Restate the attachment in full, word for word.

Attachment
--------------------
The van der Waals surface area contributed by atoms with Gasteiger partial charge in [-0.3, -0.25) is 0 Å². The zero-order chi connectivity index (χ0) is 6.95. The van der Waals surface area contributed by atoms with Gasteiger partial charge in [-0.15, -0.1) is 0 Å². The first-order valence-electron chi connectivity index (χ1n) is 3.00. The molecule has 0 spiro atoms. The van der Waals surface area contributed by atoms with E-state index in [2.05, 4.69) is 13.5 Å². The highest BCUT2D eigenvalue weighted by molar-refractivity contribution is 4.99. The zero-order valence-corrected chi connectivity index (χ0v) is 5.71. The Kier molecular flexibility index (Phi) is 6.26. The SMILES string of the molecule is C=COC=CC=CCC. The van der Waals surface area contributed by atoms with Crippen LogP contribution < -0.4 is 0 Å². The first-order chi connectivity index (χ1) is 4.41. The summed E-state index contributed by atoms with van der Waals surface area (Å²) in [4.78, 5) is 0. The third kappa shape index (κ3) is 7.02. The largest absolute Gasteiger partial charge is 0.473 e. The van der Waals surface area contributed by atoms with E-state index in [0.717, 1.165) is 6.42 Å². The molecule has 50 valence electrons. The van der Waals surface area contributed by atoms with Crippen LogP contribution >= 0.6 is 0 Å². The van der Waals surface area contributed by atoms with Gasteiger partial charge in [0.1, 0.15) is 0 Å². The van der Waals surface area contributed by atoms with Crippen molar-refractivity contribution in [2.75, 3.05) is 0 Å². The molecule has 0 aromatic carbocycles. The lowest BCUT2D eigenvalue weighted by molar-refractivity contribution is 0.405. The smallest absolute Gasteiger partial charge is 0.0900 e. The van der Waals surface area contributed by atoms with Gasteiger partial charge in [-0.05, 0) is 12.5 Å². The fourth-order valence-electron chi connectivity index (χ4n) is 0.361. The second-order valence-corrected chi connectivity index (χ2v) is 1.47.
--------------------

The van der Waals surface area contributed by atoms with Gasteiger partial charge in [-0.3, -0.25) is 0 Å². The zero-order chi connectivity index (χ0) is 6.95. The van der Waals surface area contributed by atoms with Gasteiger partial charge in [-0.15, -0.1) is 0 Å². The first-order valence-electron chi connectivity index (χ1n) is 3.00. The molecule has 0 spiro atoms. The van der Waals surface area contributed by atoms with E-state index in [2.05, 4.69) is 13.5 Å². The highest BCUT2D eigenvalue weighted by molar-refractivity contribution is 4.99. The zero-order valence-corrected chi connectivity index (χ0v) is 5.71. The Kier molecular flexibility index (Phi) is 6.26. The SMILES string of the molecule is C=COC=CC=CCC. The van der Waals surface area contributed by atoms with Crippen LogP contribution < -0.4 is 0 Å². The first-order chi connectivity index (χ1) is 4.41. The summed E-state index contributed by atoms with van der Waals surface area (Å²) in [4.78, 5) is 0. The third kappa shape index (κ3) is 7.02. The largest absolute Gasteiger partial charge is 0.473 e. The van der Waals surface area contributed by atoms with E-state index in [0.717, 1.165) is 6.42 Å². The molecule has 50 valence electrons. The van der Waals surface area contributed by atoms with Crippen LogP contribution >= 0.6 is 0 Å². The van der Waals surface area contributed by atoms with Gasteiger partial charge in [0.1, 0.15) is 0 Å². The van der Waals surface area contributed by atoms with Crippen molar-refractivity contribution in [2.75, 3.05) is 0 Å². The molecule has 0 aromatic carbocycles. The lowest BCUT2D eigenvalue weighted by molar-refractivity contribution is 0.405. The smallest absolute Gasteiger partial charge is 0.0900 e. The van der Waals surface area contributed by atoms with Gasteiger partial charge in [-0.05, 0) is 12.5 Å². The fourth-order valence-electron chi connectivity index (χ4n) is 0.361. The second-order valence-corrected chi connectivity index (χ2v) is 1.47.